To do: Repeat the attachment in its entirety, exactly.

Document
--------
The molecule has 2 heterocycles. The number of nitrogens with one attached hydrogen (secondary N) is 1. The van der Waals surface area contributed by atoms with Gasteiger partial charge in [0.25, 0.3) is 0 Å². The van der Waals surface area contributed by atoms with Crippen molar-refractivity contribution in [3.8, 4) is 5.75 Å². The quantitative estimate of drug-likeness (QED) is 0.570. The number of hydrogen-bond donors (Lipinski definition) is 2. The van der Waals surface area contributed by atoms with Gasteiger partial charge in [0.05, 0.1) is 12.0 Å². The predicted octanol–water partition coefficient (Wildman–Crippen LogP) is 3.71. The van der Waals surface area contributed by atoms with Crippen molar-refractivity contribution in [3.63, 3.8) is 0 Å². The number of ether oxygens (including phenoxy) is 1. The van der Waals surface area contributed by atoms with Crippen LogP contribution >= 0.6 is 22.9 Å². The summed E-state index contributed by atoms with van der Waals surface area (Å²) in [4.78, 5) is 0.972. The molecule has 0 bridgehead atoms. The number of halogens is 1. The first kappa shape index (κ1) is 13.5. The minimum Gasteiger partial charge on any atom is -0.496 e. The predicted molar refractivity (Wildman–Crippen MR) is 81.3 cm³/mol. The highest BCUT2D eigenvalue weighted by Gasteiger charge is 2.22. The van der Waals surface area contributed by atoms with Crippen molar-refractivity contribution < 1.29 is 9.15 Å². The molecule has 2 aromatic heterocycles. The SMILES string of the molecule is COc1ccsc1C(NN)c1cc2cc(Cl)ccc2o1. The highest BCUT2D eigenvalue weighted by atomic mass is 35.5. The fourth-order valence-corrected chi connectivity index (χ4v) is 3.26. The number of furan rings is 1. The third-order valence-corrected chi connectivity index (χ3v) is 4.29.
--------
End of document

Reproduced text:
The molecule has 2 heterocycles. The number of nitrogens with one attached hydrogen (secondary N) is 1. The van der Waals surface area contributed by atoms with Gasteiger partial charge in [0.25, 0.3) is 0 Å². The van der Waals surface area contributed by atoms with Crippen molar-refractivity contribution in [3.8, 4) is 5.75 Å². The quantitative estimate of drug-likeness (QED) is 0.570. The number of hydrogen-bond donors (Lipinski definition) is 2. The van der Waals surface area contributed by atoms with Gasteiger partial charge in [0.05, 0.1) is 12.0 Å². The predicted octanol–water partition coefficient (Wildman–Crippen LogP) is 3.71. The van der Waals surface area contributed by atoms with Crippen molar-refractivity contribution in [3.63, 3.8) is 0 Å². The number of ether oxygens (including phenoxy) is 1. The van der Waals surface area contributed by atoms with Crippen LogP contribution >= 0.6 is 22.9 Å². The summed E-state index contributed by atoms with van der Waals surface area (Å²) in [4.78, 5) is 0.972. The molecule has 0 bridgehead atoms. The number of halogens is 1. The first kappa shape index (κ1) is 13.5. The minimum Gasteiger partial charge on any atom is -0.496 e. The predicted molar refractivity (Wildman–Crippen MR) is 81.3 cm³/mol. The highest BCUT2D eigenvalue weighted by Gasteiger charge is 2.22. The van der Waals surface area contributed by atoms with Crippen molar-refractivity contribution < 1.29 is 9.15 Å². The molecule has 2 aromatic heterocycles. The SMILES string of the molecule is COc1ccsc1C(NN)c1cc2cc(Cl)ccc2o1. The highest BCUT2D eigenvalue weighted by atomic mass is 35.5. The fourth-order valence-corrected chi connectivity index (χ4v) is 3.26. The number of furan rings is 1. The third-order valence-corrected chi connectivity index (χ3v) is 4.29.